A troubled loner, Bob Maconel, imagines blowing up the tower in Los Angeles where he works. He takes a revolver to his office intent on killing colleagues, and then himself. At home, he holds conversations with his fish, who encourage him to do it. His supervisor picks on him. As he's screwing his courage to the sticking place, he drops a bullet; while on the floor looking for it, another colleague does exactly what Bob has been planning. Bob emerges a hero and the one colleague he likes, a woman with a bright smile, is severely wounded. Can Bob help her through despair and find himself and joy in life? Or, as everyone says, is this impossible for a man like him? Written by
A daily routine that changes from one moment to another.
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Did You Know?
According to the director's commentary on the DVD the entire movie was shot in only 21 days. See more
When Bob goes to lunch, he carries his briefcase by the handle, then sets it down flat on the top of the wall. When he opens the case, the items inside are perfectly arranged. See more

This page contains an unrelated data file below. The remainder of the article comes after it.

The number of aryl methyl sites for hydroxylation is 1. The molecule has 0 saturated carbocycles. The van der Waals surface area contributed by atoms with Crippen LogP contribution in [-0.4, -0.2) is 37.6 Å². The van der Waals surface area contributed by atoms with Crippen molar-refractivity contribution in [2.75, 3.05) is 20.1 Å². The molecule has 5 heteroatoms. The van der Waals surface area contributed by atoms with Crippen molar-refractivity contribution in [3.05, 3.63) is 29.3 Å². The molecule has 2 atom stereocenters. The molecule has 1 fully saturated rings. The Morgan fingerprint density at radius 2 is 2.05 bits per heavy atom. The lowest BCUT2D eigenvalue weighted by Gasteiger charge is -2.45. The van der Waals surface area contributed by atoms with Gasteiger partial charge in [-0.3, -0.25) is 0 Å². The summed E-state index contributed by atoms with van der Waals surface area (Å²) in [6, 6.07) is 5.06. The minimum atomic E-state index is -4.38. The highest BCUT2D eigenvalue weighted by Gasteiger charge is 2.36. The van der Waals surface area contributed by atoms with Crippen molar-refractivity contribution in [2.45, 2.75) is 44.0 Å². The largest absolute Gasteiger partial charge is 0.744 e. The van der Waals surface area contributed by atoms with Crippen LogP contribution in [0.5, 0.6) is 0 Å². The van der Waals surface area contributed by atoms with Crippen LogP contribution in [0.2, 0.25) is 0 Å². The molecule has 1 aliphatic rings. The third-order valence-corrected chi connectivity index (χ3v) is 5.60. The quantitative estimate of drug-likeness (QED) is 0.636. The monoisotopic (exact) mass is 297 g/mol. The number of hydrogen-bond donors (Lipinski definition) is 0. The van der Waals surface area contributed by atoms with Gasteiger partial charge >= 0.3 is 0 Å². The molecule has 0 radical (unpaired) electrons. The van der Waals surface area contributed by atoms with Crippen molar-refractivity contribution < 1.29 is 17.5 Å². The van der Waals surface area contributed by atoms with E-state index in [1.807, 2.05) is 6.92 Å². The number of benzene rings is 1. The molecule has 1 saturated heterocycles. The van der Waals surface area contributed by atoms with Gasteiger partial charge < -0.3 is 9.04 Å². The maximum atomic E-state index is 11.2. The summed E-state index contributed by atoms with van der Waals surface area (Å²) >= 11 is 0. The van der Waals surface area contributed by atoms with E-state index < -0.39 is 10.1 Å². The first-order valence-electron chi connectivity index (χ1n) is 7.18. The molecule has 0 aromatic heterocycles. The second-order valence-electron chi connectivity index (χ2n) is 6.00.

It was easier in the past. A man knew what it was to be a man. He stood up to things that were wrong, and had the right to do so. Were expected to do so. And the way you lived, the training you put yourself through, prepared you for the inevitable confrontations. Ones that could end in dismemberment or even death. Then something happened. We passed laws of decency, lawyers became our shepherds. And what was once a fairly easy thing to understand, became muddled in a bureaucracy of ...
A still photo of a child appears in the Very Special Thanks section. See more
References Zabriskie Point
Midnight Train To Georgia
Written by Jim Weatherly
Performed by Robert Cosio See more